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Michael Pollard. 100 Greatest Men, 1997 includes a humanitarian category with:
1906 - Theodore Roosevelt, for negotiations to end the Russo-Japanese war.
1919 - Woodrow Wilson, Founder of Société des Nations (the League of Nations)
1946 - Emily Greene Balch, An economist and social worker, she lost her job as a professor at Wellesley College because of her pacifist position during World War I. Along with Jane Addams, she co-founded the Women's International League for Peace and Freedom.
1953 - George C. Marshall, ex-Secretary of State and of Defense; Delegate U.N.; Originator of "Marshall Plan", General President American Red Cross.
1964 - Martin Luther King Jr., leader of the Southern Christian Leadership Conference. The youngest man to receive the Peace Prize.
1973 - Henry Kissinger, Secretary of State and Le Duc Tho, Special adviser to the North Vietnamese delegation to the Paris Peace Conferences in 1968-73 (Declined the prize on grounds that his country was still not at peace.)
1976 - Betty Williams and Mairead Corrigan, Founder of the Northern Ireland Peace Movement (later renamed Community of Peace People) Founder of the Northern Ireland Peace Movement (later renamed Community of Peace People).
1978 - Menachem Begin, Prime Minister of Israel and Anwar El Sadat, President of the Arab Republic of Egypt.
1983 - Lech Walesa, Poland, Trade union leader (Solidaritet)
1984 - Desmond Tutu, Former Secretary General South African Council of Churches (S.A.C.C.). "For his work against apartheid."
1989 - The 14th Dalai Lama (Tenzin Gyatso)
1990 - Mikhail Sergeyevich Gorbachev, President of the USSR.
1992 - Rigoberta Menchú Tum, Guatemala, In recognition of her work for social justice and ethno-cultural reconciliation based on respect for the rights of indigenous peoples.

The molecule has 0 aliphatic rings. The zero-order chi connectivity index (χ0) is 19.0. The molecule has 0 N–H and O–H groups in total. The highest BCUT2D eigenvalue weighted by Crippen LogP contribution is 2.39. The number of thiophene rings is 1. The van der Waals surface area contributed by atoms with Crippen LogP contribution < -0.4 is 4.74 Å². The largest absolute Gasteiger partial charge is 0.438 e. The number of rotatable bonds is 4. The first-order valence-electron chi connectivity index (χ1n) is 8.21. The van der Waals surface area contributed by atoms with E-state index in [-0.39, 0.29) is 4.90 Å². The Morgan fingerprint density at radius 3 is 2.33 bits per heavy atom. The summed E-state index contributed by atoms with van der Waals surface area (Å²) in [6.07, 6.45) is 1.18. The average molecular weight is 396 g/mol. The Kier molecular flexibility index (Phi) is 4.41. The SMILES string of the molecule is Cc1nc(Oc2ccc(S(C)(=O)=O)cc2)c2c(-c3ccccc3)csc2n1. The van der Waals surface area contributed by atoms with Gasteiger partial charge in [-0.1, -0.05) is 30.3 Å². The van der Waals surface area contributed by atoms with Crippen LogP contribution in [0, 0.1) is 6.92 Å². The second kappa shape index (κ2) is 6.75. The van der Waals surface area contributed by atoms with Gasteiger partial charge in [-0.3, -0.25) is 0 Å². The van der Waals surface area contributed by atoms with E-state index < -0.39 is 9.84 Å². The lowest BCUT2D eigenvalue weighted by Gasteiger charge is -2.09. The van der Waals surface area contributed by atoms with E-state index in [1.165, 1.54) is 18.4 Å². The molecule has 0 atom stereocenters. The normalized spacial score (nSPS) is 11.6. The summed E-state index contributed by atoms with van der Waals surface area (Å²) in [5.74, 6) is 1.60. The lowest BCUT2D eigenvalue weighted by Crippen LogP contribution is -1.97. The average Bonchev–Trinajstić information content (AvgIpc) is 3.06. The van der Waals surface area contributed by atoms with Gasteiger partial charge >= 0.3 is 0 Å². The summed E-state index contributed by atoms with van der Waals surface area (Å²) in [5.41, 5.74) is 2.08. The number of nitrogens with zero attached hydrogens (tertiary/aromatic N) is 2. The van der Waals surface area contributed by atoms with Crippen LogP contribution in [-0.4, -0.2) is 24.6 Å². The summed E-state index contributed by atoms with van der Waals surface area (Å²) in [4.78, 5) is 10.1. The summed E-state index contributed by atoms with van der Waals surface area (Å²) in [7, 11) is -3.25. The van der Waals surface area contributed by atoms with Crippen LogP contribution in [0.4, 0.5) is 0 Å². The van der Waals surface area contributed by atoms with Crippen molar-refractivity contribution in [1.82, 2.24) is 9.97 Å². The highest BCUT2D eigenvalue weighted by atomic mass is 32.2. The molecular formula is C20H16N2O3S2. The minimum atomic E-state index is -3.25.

1993 - Nelson Mandela, president of the ANC, future president of South Africa and F. W. De Klerk, former President of South Africa. "For their work for the peaceful termination of the apartheid regime, and for laying the foundations for a new democratic South Africa."
1994 - Yitzhak Rabin, Prime Minister of Israel, Shimon Peres, Foreign Minister of Israel and Yasser Arafat, Chairman of the Executive Committee of the PLO President of the Palestinian National Authority.
1995 - Joseph Rotblat and Pugwash (Canada) Conferences on Science and World Affairs, for their efforts to diminish the part played by nuclear arms in international politics and, in the longer run, to eliminate such arms.
1998 - Irish Protestant David Trimble and Catholic John Hume.
2000 - Kim Dae-jung, for his work for democracy and human rights in South Korea and in East Asia in general, and for peace and reconciliation with North Korea in particular.
2002 - Jimmy Carter, former president of the United States. "For his decades of untiring effort to find peaceful solutions to international conflicts, to advance democracy and human rights, and to promote economic and social development."
See Also: Historic Figures at the BBC
TIME 100 - People of the Century